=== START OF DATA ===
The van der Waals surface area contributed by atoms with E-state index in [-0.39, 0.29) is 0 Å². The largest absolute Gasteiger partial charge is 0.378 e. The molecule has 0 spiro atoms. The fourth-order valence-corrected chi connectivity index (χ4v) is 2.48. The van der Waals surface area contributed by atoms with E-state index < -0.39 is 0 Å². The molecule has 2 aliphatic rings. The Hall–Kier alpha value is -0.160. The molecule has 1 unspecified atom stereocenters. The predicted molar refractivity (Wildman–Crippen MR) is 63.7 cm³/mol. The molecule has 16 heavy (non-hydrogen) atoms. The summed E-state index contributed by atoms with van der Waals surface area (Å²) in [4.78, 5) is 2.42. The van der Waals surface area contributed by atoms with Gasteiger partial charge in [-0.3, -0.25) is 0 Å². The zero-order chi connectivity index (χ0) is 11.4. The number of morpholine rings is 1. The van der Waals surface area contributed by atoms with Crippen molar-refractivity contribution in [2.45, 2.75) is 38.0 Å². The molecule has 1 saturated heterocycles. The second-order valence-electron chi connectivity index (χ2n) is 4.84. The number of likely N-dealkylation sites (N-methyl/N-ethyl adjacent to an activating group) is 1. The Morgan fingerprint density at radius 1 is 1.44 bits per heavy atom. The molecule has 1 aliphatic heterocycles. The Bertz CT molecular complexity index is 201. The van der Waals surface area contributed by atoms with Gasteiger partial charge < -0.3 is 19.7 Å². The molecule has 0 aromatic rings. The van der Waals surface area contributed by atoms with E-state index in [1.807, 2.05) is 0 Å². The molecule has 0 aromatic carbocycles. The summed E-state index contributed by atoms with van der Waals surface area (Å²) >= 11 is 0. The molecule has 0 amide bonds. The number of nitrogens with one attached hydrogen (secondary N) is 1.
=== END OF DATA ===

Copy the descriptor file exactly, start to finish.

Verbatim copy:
The van der Waals surface area contributed by atoms with E-state index in [-0.39, 0.29) is 0 Å². The largest absolute Gasteiger partial charge is 0.378 e. The molecule has 0 spiro atoms. The fourth-order valence-corrected chi connectivity index (χ4v) is 2.48. The van der Waals surface area contributed by atoms with E-state index < -0.39 is 0 Å². The molecule has 2 aliphatic rings. The Hall–Kier alpha value is -0.160. The molecule has 1 unspecified atom stereocenters. The predicted molar refractivity (Wildman–Crippen MR) is 63.7 cm³/mol. The molecule has 16 heavy (non-hydrogen) atoms. The summed E-state index contributed by atoms with van der Waals surface area (Å²) in [4.78, 5) is 2.42. The van der Waals surface area contributed by atoms with Gasteiger partial charge in [-0.3, -0.25) is 0 Å². The zero-order chi connectivity index (χ0) is 11.4. The number of morpholine rings is 1. The van der Waals surface area contributed by atoms with Crippen molar-refractivity contribution in [2.45, 2.75) is 38.0 Å². The molecule has 1 saturated heterocycles. The second-order valence-electron chi connectivity index (χ2n) is 4.84. The number of likely N-dealkylation sites (N-methyl/N-ethyl adjacent to an activating group) is 1. The Morgan fingerprint density at radius 1 is 1.44 bits per heavy atom. The molecule has 1 aliphatic heterocycles. The Bertz CT molecular complexity index is 201. The van der Waals surface area contributed by atoms with Gasteiger partial charge < -0.3 is 19.7 Å². The molecule has 0 aromatic rings. The van der Waals surface area contributed by atoms with E-state index in [1.807, 2.05) is 0 Å². The molecule has 0 aromatic carbocycles. The summed E-state index contributed by atoms with van der Waals surface area (Å²) >= 11 is 0. The molecule has 0 amide bonds. The number of nitrogens with one attached hydrogen (secondary N) is 1.